According to the latest UNHCR data, 92,446 Somalis and Ethiopians arrived in Yemen by boat in 2015 – a full two-thirds of them since the conflict in the country escalated dramatically in March.
Nearly 100,000 Ethiopians and Somalis have traveled by boat to Yemen in 2015 despite the conflict raging there, the UN said on Tuesday, warning about the dangers of the journey.
“Clearly it’s extremely dangerous, both for the journey and for what they meet inside Yemen,” UN refugee agency spokesman Adrian Edwards told AFP.
His warning came less than two weeks after 36 people drowned trying to reach Yemen on 8 January.
Ninety-five people have reportedly drowned while trying to make the journey last year, making it the second deadliest year recorded to date on that route, Edwards said.
The high death toll reflects the large numbers still trying to reach Yemen, even as the country has collapsed into a brutal civil war.
According to the latest UNHCR data, 92,446 people arrived in Yemen by boat last year – a full two-thirds of them since the conflict in the country escalated dramatically in March.
That marks one of the highest annual totals in more than a decade, UNHCR said.
Nearly 90 percent of the arrivals, 82,268, hailed from Ethiopia, while the remainder came from Somalia, it added.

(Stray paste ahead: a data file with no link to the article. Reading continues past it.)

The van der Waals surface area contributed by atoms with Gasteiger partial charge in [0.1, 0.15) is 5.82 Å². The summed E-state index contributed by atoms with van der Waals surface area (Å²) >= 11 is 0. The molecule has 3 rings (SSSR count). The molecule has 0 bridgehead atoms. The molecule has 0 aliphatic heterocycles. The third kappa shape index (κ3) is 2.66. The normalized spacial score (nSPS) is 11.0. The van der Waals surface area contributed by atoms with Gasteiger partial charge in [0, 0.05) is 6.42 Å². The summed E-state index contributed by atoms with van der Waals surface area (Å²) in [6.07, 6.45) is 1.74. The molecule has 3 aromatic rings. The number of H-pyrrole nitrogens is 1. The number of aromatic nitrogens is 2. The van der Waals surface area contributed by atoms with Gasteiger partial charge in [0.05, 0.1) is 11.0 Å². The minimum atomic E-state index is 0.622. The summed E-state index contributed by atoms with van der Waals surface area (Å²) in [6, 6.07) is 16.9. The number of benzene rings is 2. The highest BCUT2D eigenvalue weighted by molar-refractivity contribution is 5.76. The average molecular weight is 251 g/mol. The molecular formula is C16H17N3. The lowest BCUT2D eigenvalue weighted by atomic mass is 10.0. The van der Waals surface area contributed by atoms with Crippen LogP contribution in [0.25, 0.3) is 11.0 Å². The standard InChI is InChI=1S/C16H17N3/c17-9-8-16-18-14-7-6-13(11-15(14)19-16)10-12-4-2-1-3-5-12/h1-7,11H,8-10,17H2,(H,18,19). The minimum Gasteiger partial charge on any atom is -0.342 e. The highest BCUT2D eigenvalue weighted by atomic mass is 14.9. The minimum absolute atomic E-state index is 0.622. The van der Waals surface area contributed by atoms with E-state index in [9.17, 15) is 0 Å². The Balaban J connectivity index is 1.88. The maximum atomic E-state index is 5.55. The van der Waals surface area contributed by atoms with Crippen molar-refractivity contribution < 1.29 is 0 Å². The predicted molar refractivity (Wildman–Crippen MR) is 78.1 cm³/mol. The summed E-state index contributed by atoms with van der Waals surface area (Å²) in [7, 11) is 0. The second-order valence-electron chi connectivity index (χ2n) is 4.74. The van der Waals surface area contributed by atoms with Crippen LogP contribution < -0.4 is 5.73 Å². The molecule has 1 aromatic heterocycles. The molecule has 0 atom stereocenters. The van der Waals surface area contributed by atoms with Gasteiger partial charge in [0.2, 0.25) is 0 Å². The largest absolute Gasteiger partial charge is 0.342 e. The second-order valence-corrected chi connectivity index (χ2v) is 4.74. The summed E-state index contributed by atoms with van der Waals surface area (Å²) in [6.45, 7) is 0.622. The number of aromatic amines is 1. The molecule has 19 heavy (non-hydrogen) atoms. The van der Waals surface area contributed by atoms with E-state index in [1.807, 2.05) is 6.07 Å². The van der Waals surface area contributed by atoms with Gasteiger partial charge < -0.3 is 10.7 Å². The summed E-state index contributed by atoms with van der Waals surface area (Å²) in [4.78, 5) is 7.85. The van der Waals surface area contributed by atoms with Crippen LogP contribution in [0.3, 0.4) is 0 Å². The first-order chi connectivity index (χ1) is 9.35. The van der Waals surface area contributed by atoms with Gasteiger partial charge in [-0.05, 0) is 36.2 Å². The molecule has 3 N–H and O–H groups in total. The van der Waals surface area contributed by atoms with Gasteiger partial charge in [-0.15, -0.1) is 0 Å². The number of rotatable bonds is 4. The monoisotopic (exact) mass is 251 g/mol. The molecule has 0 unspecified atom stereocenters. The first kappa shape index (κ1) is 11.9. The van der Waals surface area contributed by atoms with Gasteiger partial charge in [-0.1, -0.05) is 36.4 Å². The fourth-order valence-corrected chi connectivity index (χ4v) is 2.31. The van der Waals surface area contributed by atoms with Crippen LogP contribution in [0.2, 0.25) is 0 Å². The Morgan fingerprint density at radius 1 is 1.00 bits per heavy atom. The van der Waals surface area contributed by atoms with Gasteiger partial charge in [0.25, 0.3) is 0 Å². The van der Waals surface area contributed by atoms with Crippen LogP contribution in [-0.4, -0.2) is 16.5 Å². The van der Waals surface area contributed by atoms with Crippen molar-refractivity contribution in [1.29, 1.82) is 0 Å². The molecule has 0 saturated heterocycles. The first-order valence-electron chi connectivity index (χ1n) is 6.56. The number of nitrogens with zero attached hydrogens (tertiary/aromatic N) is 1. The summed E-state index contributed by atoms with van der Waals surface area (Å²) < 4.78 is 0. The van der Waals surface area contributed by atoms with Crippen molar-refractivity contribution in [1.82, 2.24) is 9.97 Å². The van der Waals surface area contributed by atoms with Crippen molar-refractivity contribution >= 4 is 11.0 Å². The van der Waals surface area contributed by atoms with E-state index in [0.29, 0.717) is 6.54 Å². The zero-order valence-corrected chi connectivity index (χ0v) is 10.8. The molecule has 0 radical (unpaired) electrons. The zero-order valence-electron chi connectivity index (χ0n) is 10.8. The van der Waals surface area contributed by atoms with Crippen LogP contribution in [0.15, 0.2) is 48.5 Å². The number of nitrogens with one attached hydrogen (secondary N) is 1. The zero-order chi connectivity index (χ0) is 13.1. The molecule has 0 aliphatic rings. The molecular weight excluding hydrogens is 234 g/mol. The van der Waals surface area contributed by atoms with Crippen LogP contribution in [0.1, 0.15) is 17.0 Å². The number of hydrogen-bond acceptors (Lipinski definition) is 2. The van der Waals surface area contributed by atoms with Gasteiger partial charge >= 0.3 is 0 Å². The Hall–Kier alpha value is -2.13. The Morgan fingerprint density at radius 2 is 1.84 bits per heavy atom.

Edwards described the figures as “disturbing,” lamenting that “people still seem to be uninformed about the severity of the situation in Yemen”.
Some 6,000 people – around half of them civilians – have been killed in Yemen since conflict there escalated last March with the start of a Saudi-led bombing campaign against rebels, according to UN numbers.
More than 2.5 million others have become internally displaced and another 168,000 have fled Yemen since March, the UN said.
Yemen now hosts 264,615 asylum seekers, of which over 250,000 of them come from Somalia, according to UNHCR.
September 2015 marked the most severe month, with over 10,000 people migrating across the Arabian Sea – a 50 percent spike over August.
Edwards said smugglers were clearly organizing the boatloads of people headed to the war-torn country and suggested the information they had and were sharing about the situation on the ground was not completely accurate.
“People continue to arrive despite unprecedented escalated internal conflict in Yemen, and tragically more people continue to lose their lives trying to cross the sea in overcrowded, unseaworthy boats,” Edwards told reporters in Geneva.
In the incident on 8 January, 106 people had been on a boat heading for Yemen when it ran into difficulties, Edwards said, quoting information from Somaliland authorities.
There were 70 survivors – all but one of whom was Ethiopian – and 36 people perished, he said.
Source: Middle East Eye